Urbanite Theatre Announces Second Season

After a strong first-year outing, the downtown theater company returns with five regional premieres.

By Kay Kipling May 17, 2016

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Urbanite Theatre co-artistic directors Brendan Ragan and Summer Dawn Wallace. Photo by Barbara Banks


It’s impressive how Sarasota arts lovers have taken to heart Urbanite Theatre, the small downtown theater that began operations on Second Street in April 2015. In just one short year, the company has produced seven shows to strong box office support and critical acclaim; and now Urbanite (whose co-artistic directors are Summer Dawn Wallace and Brendan Ragan) has announced a five-show second season at the black box theater.

That season begins next month with a regional premiere (in fact, all five shows are regional premieres) of Ruby Rae Spiegel’s play Dry Land, which Wallace will direct. It’s set in the girls’ locker room of a Florida high school and follows an unlikely friendship between a hopeful collegiate swimmer and a girl desperately in need of a friend. That’s onstage June 24 through July 24.

It’s followed by Jennifer Haley’s Breadcrumbs, which Ragan will direct. In this “memory play,” a fiction writer diagnosed with dementia must depend upon a young caregiver with troubles of her own in order to finish her autobiography. Onstage Aug. 12 through Sept. 18.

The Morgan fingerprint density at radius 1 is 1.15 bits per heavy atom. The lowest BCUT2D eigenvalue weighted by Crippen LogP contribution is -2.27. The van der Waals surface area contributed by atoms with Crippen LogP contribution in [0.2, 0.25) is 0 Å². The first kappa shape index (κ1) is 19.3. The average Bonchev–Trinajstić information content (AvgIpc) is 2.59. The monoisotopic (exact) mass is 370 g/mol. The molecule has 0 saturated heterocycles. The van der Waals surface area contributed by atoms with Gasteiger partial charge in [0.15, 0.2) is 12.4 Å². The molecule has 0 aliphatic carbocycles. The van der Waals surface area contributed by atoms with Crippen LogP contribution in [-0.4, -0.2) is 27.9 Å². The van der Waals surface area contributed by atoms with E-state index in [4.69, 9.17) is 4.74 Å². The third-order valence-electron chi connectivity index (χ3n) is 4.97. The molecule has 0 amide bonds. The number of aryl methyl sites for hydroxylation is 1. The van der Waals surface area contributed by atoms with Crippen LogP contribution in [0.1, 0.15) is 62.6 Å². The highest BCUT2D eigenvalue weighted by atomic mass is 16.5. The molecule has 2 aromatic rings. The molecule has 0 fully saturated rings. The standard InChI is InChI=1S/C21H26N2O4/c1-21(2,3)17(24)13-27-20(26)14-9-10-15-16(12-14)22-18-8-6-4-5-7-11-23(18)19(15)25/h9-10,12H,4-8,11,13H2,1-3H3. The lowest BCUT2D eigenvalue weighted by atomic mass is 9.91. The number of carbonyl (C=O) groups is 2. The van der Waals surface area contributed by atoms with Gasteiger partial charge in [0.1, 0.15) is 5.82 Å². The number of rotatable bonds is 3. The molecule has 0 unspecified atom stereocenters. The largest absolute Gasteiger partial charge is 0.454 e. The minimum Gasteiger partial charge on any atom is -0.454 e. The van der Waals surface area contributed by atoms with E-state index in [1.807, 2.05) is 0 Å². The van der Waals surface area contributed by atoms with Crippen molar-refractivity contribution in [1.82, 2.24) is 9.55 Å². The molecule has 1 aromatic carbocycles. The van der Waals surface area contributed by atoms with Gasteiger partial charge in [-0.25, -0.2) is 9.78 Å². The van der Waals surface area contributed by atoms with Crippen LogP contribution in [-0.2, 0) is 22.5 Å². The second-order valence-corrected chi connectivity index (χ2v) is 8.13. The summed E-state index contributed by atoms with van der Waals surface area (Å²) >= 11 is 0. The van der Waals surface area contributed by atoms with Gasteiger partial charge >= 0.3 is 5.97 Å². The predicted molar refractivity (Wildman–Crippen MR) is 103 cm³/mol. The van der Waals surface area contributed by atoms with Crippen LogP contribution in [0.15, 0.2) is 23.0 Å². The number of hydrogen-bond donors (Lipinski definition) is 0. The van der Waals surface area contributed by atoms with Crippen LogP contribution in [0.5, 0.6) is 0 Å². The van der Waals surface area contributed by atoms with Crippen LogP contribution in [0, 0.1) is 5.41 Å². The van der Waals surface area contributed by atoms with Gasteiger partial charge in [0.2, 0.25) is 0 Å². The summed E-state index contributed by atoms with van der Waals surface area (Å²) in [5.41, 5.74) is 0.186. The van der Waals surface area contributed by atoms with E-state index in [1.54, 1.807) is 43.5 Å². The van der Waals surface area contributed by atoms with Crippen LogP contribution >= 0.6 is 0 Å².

Next up is Eric Coble’s My Barking Dog, a play the Cleveland News-Herald called “a truly magnificent work.” It focuses on two reclusive apartments dwellers whose lives take a strange turn when a coyote begins to visit their fire escape. That show is set to run Nov. 11 through Dec. 18.

Ideation, by Aaron Loeb, will take the stage Jan. 27 through March 12, making it the longest run so far in the Urbanite schedule. Ragan and Wallace will perform together onstage for the first time at Urbanite (in a cast that includes other actors as well) in this psychological suspense thriller in which a group of corporate consultants works on a mysterious project.

The season closes out with Elizabeth Heffron’s Bo-Nita, about a precocious 13-year-old girl who winds up with a dead ex-stepfather on her bedroom floor. It’s a one-woman, seven-character adventure—containing, as Urbanite’s shows often do, adult language and mature themes.

For more information on the shows, and to purchase tickets, visit or call the box office, (941) 321-1397.

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